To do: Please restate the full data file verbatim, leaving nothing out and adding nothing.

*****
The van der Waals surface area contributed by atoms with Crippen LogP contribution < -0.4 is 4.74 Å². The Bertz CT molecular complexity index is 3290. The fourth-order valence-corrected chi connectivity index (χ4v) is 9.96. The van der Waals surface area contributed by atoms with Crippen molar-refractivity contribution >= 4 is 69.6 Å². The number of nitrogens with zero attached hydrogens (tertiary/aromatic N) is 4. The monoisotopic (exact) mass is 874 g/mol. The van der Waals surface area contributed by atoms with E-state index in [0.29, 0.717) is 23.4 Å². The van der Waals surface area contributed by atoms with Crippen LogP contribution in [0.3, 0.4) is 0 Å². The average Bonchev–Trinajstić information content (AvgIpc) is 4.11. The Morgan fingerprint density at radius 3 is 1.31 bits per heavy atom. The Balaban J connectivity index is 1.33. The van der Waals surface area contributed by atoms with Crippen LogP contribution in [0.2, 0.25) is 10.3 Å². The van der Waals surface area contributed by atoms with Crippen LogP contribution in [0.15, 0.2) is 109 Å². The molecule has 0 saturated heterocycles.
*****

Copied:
The van der Waals surface area contributed by atoms with Crippen LogP contribution < -0.4 is 4.74 Å². The Bertz CT molecular complexity index is 3290. The fourth-order valence-corrected chi connectivity index (χ4v) is 9.96. The van der Waals surface area contributed by atoms with Crippen molar-refractivity contribution >= 4 is 69.6 Å². The number of nitrogens with zero attached hydrogens (tertiary/aromatic N) is 4. The monoisotopic (exact) mass is 874 g/mol. The van der Waals surface area contributed by atoms with E-state index in [0.29, 0.717) is 23.4 Å². The van der Waals surface area contributed by atoms with Crippen LogP contribution in [0.3, 0.4) is 0 Å². The average Bonchev–Trinajstić information content (AvgIpc) is 4.11. The Morgan fingerprint density at radius 3 is 1.31 bits per heavy atom. The Balaban J connectivity index is 1.33. The van der Waals surface area contributed by atoms with Crippen LogP contribution in [0.2, 0.25) is 10.3 Å². The van der Waals surface area contributed by atoms with Crippen LogP contribution in [0.15, 0.2) is 109 Å². The molecule has 0 saturated heterocycles.